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Oxazepam overdose

Definition

Oxazepam is a medicine used to treat anxiety and symptoms of alcohol withdrawal. Oxazepam overdose occurs when someone accidentally or intentionally takes too much of this medicine.

Alternative Names

Serax overdose; Adumbran overdose; Serenid Forte overdose; Zapex overdose; Novoxapam overdose; Oxpam overdose

Poisonous Ingredient

Oxazepam

Where Found

Oxazepam is sold under the following brand names:

  • Adumbran
  • Novoxapam
  • Oxpam
  • Serax
  • Serenid Forte
  • Zapex

This list may not be all-inclusive.

Symptoms

Before Calling Emergency

Determine the following information:

  • Patient's age, weight, and condition
  • Name of the product (ingredients and strengths, if known)
  • Time it was swallowed
  • Amount swallowed
  • If the medication was prescribed for the patient

However, DO NOT delay calling for help if this information is not immediately available.

Poison Control, or a local emergency number

The National Poison Control Center (1-800-222-1222) can be called from anywhere in the United States. This national hotline number will let you talk to experts in poisoning. They will give you further instructions.

This is a free and confidential service. All local poison control centers in the United States use this national number. You should call if you have any questions about poisoning or poison prevention. It does NOT need to be an emergency. You can call for any reason, 24 hours a day, 7 days a week.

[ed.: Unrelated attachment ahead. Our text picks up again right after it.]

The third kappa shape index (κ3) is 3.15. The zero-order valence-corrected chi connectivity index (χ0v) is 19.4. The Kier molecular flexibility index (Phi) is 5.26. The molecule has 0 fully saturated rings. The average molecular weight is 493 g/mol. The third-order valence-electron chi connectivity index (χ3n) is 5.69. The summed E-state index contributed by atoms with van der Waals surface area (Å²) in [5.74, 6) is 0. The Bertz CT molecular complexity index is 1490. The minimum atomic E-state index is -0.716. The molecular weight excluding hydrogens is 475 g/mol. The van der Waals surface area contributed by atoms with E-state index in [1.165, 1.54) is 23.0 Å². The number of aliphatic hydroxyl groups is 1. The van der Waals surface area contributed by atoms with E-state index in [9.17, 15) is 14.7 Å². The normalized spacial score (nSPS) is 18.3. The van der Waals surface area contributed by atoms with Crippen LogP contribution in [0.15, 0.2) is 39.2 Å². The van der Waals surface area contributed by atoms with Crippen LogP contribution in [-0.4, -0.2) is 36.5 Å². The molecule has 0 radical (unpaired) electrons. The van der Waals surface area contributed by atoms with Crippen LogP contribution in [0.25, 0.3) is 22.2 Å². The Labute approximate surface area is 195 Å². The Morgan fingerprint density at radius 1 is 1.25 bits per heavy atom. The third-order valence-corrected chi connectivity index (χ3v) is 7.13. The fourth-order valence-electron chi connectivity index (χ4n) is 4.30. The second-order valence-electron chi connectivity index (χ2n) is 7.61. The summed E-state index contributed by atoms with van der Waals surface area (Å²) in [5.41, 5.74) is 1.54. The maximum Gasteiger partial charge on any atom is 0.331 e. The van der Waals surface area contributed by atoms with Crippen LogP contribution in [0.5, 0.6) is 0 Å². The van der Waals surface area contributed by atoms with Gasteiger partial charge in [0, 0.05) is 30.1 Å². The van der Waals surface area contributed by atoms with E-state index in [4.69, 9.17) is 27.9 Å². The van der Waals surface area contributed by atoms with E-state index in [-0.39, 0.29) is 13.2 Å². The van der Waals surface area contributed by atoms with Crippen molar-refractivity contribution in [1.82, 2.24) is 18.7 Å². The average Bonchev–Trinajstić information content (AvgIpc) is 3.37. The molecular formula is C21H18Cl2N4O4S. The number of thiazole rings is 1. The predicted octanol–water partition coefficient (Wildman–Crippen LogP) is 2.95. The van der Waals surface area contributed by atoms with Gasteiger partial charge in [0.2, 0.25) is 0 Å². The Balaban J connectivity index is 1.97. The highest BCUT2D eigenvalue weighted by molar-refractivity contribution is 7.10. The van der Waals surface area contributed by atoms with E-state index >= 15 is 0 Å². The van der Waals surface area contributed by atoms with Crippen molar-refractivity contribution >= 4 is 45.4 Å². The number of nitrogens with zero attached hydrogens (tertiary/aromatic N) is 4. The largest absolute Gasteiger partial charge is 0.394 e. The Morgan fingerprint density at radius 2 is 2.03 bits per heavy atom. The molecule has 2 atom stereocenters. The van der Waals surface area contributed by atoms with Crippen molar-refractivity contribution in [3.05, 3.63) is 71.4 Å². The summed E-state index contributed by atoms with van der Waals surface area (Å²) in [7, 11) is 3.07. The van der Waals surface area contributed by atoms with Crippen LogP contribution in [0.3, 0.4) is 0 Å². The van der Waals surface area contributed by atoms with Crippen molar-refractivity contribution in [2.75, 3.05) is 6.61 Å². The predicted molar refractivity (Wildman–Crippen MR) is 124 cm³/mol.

See: Poison control center - emergency number

What to expect at the emergency room

The health care provider will measure and monitor the patient's vital signs, including temperature, pulse, breathing rate, and blood pressure. Symptoms will be treated as appropriate. The patient may receive:

Expectations (prognosis)

With proper care, recovery normally occurs.

References

Goldfrank LR, ed. Goldfrank's Toxicologic Emergencies. 8th ed. New York, NY: McGraw Hill; 2006.


Review Date: 2/3/2009
Reviewed By: John E. Duldner, Jr., MD, MS, Assistant Professor of Emergency Medicine, Department of Emergency Medicine, Samaritan Regional Health System, Ashland, Ohio. Review provided by VeriMed Healthcare Network. Also reviewed by David Zieve, MD, MHA, Medical Director, A.D.A.M., Inc.
The information provided herein should not be used during any medical emergency or for the diagnosis or treatment of any medical condition. A licensed medical professional should be consulted for diagnosis and treatment of any and all medical conditions. Call 911 for all medical emergencies. Links to other sites are provided for information only -- they do not constitute endorsements of those other sites. © 1997- A.D.A.M., Inc. Any duplication or distribution of the information contained herein is strictly prohibited.
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